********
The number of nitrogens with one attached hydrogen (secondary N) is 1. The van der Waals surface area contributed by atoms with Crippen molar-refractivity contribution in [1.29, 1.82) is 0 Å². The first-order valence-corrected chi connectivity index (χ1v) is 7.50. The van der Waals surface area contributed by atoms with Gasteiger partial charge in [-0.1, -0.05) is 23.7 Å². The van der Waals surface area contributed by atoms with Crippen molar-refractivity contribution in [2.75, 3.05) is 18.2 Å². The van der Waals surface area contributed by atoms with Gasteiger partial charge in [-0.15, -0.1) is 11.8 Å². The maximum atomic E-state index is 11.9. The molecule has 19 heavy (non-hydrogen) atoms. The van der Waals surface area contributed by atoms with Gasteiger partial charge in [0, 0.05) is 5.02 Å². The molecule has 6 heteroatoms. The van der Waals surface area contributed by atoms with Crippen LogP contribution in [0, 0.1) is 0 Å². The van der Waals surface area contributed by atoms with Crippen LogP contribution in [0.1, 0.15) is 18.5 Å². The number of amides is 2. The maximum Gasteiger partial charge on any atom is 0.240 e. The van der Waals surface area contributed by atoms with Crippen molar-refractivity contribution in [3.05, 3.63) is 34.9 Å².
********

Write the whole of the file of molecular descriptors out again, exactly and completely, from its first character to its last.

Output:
The number of nitrogens with one attached hydrogen (secondary N) is 1. The van der Waals surface area contributed by atoms with Crippen molar-refractivity contribution in [1.29, 1.82) is 0 Å². The first-order valence-corrected chi connectivity index (χ1v) is 7.50. The van der Waals surface area contributed by atoms with Gasteiger partial charge in [-0.1, -0.05) is 23.7 Å². The van der Waals surface area contributed by atoms with Crippen molar-refractivity contribution in [2.75, 3.05) is 18.2 Å². The van der Waals surface area contributed by atoms with Gasteiger partial charge in [-0.15, -0.1) is 11.8 Å². The maximum atomic E-state index is 11.9. The molecule has 19 heavy (non-hydrogen) atoms. The van der Waals surface area contributed by atoms with Gasteiger partial charge in [0, 0.05) is 5.02 Å². The molecule has 6 heteroatoms. The van der Waals surface area contributed by atoms with Crippen LogP contribution in [0, 0.1) is 0 Å². The van der Waals surface area contributed by atoms with Crippen LogP contribution in [0.1, 0.15) is 18.5 Å². The number of amides is 2. The maximum Gasteiger partial charge on any atom is 0.240 e. The van der Waals surface area contributed by atoms with Crippen molar-refractivity contribution in [3.05, 3.63) is 34.9 Å².